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The coronavirus disease 2019 (COVID-19) pandemic has placed significant burden on healthcare systems. We compared Clostridioides difficile infection (CDI) epidemiology before and during the pandemic across 71 hospitals participating in the Canadian Nosocomial Infection Surveillance Program. Using an interrupted time series analysis, we showed that CDI rates significantly increased during the COVID-19 pandemic.
The Canadian Nosocomial Infection Surveillance Program conducted point-prevalence surveys in acute-care hospitals in 2002, 2009, and 2017 to identify trends in antimicrobial use.
Eligible inpatients were identified from a 24-hour period in February of each survey year. Patients were eligible (1) if they were admitted for ≥48 hours or (2) if they had been admitted to the hospital within a month. Chart reviews were conducted. We calculated the prevalence of antimicrobial use as follows: patients receiving ≥1 antimicrobial during survey period per number of patients surveyed × 100%.
In each survey, 28−47 hospitals participated. In 2002, 2,460 (36.5%; 95% CI, 35.3%−37.6%) of 6,747 surveyed patients received ≥1 antimicrobial. In 2009, 3,566 (40.1%, 95% CI, 39.0%−41.1%) of 8,902 patients received ≥1 antimicrobial. In 2017, 3,936 (39.6%, 95% CI, 38.7%−40.6%) of 9,929 patients received ≥1 antimicrobial. Among patients who received ≥1 antimicrobial, penicillin use increased 36.8% between 2002 and 2017, and third-generation cephalosporin use increased from 13.9% to 18.1% (P < .0001). Between 2002 and 2017, fluoroquinolone use decreased from 25.7% to 16.3% (P < .0001) and clindamycin use decreased from 25.7% to 16.3% (P < .0001) among patients who received ≥1 antimicrobial. Aminoglycoside use decreased from 8.8% to 2.4% (P < .0001) and metronidazole use decreased from 18.1% to 9.4% (P < .0001). Carbapenem use increased from 3.9% in 2002 to 6.1% in 2009 (P < .0001) and increased by 4.8% between 2009 and 2017 (P = .60).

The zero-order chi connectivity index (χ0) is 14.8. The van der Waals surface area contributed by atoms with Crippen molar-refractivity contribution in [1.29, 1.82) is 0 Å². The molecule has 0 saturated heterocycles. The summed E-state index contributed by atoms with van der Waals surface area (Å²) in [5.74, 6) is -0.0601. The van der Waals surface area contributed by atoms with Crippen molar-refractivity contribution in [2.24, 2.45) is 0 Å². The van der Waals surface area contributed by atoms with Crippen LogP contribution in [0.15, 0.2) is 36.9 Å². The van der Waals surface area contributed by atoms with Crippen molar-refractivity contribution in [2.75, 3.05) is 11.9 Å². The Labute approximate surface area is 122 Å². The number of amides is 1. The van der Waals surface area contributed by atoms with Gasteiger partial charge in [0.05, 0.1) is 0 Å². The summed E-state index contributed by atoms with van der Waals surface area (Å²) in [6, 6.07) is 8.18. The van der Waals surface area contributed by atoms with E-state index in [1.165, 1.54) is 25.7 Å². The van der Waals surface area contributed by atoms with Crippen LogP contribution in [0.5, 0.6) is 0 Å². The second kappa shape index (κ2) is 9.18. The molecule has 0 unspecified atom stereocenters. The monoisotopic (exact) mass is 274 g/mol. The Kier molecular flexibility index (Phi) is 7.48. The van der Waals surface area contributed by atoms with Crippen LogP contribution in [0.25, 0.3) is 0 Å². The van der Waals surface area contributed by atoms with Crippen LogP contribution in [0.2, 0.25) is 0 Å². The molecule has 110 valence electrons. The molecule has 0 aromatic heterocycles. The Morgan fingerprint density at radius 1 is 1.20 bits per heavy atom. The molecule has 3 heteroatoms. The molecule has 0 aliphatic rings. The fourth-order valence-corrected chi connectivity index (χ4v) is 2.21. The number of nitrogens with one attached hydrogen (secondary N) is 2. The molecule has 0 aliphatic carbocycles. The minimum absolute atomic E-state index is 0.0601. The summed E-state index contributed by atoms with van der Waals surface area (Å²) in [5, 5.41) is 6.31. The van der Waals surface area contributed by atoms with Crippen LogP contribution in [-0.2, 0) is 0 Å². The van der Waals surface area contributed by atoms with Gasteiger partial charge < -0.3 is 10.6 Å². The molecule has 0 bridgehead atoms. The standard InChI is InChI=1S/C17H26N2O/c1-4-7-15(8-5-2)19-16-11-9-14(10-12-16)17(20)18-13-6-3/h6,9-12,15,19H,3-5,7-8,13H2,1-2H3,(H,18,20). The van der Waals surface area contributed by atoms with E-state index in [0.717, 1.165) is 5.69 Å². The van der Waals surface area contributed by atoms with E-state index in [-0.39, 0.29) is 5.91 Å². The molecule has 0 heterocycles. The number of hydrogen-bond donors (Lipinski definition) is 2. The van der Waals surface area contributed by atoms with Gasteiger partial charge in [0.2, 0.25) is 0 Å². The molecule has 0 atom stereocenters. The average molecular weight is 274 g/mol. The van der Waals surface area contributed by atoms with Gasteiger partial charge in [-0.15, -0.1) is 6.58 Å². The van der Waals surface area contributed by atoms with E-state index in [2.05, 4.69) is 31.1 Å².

The prevalence of antimicrobial use increased between 2002 and 2009 and then stabilized between 2009 and 2017. These data provide important information for antimicrobial stewardship programs.